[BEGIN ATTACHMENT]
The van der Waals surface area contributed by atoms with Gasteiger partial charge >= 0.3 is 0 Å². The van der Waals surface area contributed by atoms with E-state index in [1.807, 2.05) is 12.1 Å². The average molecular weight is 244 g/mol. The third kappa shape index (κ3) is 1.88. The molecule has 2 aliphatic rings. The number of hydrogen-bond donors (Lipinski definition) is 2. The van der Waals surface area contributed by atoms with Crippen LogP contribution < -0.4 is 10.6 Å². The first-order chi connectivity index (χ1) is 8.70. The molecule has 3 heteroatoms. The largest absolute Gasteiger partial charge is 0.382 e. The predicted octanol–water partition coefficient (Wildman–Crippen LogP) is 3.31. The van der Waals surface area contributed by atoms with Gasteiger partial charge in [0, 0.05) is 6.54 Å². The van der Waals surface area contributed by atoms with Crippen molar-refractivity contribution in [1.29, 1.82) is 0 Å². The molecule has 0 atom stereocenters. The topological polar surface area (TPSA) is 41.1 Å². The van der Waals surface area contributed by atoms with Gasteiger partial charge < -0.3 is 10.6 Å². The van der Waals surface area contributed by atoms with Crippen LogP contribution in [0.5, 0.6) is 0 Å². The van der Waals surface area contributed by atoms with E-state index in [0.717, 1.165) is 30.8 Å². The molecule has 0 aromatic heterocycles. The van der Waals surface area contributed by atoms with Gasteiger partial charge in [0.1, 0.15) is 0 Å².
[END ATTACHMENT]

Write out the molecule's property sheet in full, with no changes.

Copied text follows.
The van der Waals surface area contributed by atoms with Gasteiger partial charge >= 0.3 is 0 Å². The van der Waals surface area contributed by atoms with E-state index in [1.807, 2.05) is 12.1 Å². The average molecular weight is 244 g/mol. The third kappa shape index (κ3) is 1.88. The molecule has 2 aliphatic rings. The number of hydrogen-bond donors (Lipinski definition) is 2. The van der Waals surface area contributed by atoms with Crippen LogP contribution < -0.4 is 10.6 Å². The first-order chi connectivity index (χ1) is 8.70. The molecule has 3 heteroatoms. The largest absolute Gasteiger partial charge is 0.382 e. The predicted octanol–water partition coefficient (Wildman–Crippen LogP) is 3.31. The van der Waals surface area contributed by atoms with Gasteiger partial charge in [0, 0.05) is 6.54 Å². The van der Waals surface area contributed by atoms with Crippen molar-refractivity contribution in [1.29, 1.82) is 0 Å². The molecule has 0 atom stereocenters. The topological polar surface area (TPSA) is 41.1 Å². The van der Waals surface area contributed by atoms with Gasteiger partial charge < -0.3 is 10.6 Å². The van der Waals surface area contributed by atoms with Crippen LogP contribution in [0.5, 0.6) is 0 Å². The van der Waals surface area contributed by atoms with E-state index in [0.717, 1.165) is 30.8 Å². The molecule has 0 aromatic heterocycles. The van der Waals surface area contributed by atoms with Gasteiger partial charge in [0.1, 0.15) is 0 Å².